Originally Posted by MIkeDuke
can you please explain what the differences are here:
"The 4K UHD also includes both a remixed and restored 5.1 DTS-HD master audio track, as well as the original 1968 6-track theatrical
audio mix (formatted for 5.1 DTS-HD master audio)."
The way I'm understanding this is that there is one DTS-HD MA track that has been remixed and restored, and one DTS-HD MA track that has been created from the original 1968 6-track theatrical audio mix, making a total of 2 audio options.
Remixed possibly means that a new final mix has been rebuilt from original audio stems or sources (such as separate tapes of dialog, music, and sound effects) assuming they were available. There has probably been some optimization of the mix for the home theater environment, such as having two surround channels rather than one, and having an LFE channel available. Restored probably means that there was some work done to clean up the sound and remove noise and distortion.
I believe the original 1968 6-track theatrical audio mix (for 70mm) would have been Todd-AO format with 5 behind the screen channels and 1 surround channel. To format this for 5.1 DTS-HD MA playback in the home, the five behind the screen tracks of the source have to be mixed down to three front tracks, and the single surround track of the source copied to both surround tracks. There was no LFE track on the 6-track as a source for the DTS .1 channel, so there's really no need to use it at all. However it's possible that some of the lower frequency content from the 6 channels was filtered from them and used to create an LFE track. That doesn't really accomplish anything for anyone who has a playback system with bass management as it would do the same thing. Ultimately that makes this 4.0 audio in a 5.1 format.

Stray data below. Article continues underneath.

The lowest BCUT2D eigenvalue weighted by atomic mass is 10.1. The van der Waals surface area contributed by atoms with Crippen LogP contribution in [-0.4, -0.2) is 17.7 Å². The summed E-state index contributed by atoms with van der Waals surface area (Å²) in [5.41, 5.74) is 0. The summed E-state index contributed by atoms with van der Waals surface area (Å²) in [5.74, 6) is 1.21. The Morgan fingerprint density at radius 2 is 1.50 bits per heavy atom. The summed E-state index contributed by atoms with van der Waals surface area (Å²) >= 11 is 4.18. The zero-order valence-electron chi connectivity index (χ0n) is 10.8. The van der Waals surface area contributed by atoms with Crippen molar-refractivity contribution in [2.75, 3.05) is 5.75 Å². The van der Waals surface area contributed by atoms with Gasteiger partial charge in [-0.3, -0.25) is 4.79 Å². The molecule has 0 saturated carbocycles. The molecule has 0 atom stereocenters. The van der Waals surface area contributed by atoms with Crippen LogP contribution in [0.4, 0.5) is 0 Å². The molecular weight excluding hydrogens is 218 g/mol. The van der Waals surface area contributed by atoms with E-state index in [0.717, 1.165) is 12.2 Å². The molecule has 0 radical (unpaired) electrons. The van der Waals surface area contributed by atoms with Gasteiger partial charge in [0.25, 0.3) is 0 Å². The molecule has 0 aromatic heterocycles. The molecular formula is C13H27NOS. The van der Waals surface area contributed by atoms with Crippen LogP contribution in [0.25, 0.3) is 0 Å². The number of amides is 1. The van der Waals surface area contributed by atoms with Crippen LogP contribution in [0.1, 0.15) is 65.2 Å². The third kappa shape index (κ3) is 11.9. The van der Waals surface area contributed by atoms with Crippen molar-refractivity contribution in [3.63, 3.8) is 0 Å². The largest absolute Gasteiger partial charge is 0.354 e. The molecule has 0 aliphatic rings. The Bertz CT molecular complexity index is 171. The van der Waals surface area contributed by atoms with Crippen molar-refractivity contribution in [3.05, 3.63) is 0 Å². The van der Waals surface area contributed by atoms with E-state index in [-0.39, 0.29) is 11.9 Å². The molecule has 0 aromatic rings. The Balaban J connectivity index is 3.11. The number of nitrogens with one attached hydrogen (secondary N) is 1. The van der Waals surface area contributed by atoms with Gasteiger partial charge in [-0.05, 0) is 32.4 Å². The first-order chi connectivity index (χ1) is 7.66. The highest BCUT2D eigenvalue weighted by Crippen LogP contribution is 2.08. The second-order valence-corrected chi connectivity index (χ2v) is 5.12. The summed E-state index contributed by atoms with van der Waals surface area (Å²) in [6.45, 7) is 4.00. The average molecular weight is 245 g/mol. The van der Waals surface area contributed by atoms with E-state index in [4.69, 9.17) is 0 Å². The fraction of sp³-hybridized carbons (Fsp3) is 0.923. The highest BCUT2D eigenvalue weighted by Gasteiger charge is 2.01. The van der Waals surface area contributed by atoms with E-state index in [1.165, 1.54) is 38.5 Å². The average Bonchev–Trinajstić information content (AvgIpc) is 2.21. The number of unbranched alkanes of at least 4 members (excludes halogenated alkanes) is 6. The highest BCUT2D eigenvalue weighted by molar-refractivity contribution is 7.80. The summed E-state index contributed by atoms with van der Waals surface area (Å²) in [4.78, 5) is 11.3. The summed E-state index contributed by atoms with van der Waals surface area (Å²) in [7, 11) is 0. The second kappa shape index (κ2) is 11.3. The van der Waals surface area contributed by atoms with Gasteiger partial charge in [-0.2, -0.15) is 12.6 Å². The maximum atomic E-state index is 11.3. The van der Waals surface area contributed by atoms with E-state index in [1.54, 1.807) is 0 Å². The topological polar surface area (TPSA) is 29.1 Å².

It looks like there may also have been an original 4-track theatrical audio mix (for 35mm). If so it may have been a mix-down from the 6-track, or it may have been a completely independent creation. I don't think creating independent mixes for different audio formats was unusual at the time, but I'm not sure if it was done with 2001.